NEW YORK (CBSNewYork) — John Dewey High School in Brooklyn now has a new principal, and there may be other personnel changes in the administration of the school followed by a now-substantiated grade-fixing scandal.

But as CBS2’s Steve Langford reported, none of this will help the graduating class of 2014 – which suffered most from the improper rush to push students who were not ready out the door.

“The charges are very disturbing,” Schools Chancellor Carmen Fariña said of the scandal. “As an educator, there is no excuse in my book for this having happened.”

After an investigation into grade fixing at the Gravesend, Brooklyn school that dragged on for more than a year, Fariña announcement about the firing of the principal and other measures came only a month after she told CBS2 there wasn’t much to claims of wrongdoing.

“So far, the majority of things in this case have been unsubstantiated,” Fariña told CBS2’s Langford on June 8.

The Department of Education Office of Special Investigation reported it has substantiated that school principal Kathleen Elvin’s credit recovery program did not meet Department of Education standards. Elvin has been terminated.

Two assistant principals at John Dewey High face discipline as well, just two weeks after the chancellor’s security got physical with CBS2 Political Reporter Marcia Kramer because she tried to ask about what’s been called “Easy Pass” or “E-Z Pass” — the scheme to graduate students who in some cases just had to show up or watch a movie for credit at John Dewey High.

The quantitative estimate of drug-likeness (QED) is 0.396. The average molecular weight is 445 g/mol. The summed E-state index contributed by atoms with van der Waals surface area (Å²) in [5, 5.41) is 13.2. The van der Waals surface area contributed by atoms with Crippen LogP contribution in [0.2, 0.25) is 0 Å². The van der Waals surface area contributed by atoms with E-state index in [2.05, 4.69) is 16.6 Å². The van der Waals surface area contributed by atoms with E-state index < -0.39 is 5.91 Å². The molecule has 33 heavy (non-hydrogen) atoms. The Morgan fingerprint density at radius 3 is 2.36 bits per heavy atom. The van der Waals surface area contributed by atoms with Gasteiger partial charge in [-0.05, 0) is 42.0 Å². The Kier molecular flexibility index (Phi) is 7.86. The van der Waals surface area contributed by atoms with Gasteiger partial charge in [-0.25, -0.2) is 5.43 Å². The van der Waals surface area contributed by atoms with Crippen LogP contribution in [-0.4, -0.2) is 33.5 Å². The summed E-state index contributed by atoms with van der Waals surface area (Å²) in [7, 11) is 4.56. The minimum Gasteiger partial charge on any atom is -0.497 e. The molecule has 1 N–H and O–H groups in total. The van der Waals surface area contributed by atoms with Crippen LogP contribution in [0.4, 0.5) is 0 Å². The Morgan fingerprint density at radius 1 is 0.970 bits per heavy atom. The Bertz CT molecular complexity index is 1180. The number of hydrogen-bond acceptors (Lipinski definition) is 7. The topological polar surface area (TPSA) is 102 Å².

Kramer: “They’re graduating, nothing’s been done, and there’s still a grade…”

Fariña: “There’s a long process and you’ll read the reports.”

Kramer: “There is no report, chancellor, because they say there’s been no investigation.”

On Thursday, Fariña said all city high school principals will be trained this summer in how credit recovery should be done.

Fariña was also asked whether the two assistant principals from John Dewey High who now face discipline will still be working at the school.

“We’re pursuing all avenues right now,” Fariña said.

Among the teachers who blew the whistle on grade fixing, there was deep concern Thursday for the fate of those students whose diplomas are badly compromised.

“What are we going to do about the students whose academic lives were cut so short; that were poisoned by time not very well spent in the classroom?” said teacher Michael Klimetz. “How’s the DOE going to address remediating that situation?”

In response to that concern, Fariña said: “Those children — we’re looking who they are. And we’re going to give them the opportunity to recover their credit in the right way.”

But as for the more than two hundred students estimated to have graduated from John Dewey High with “Easy Pass” last year – 2014 — Fariña office said nothing will be done to help them salvage their high school education.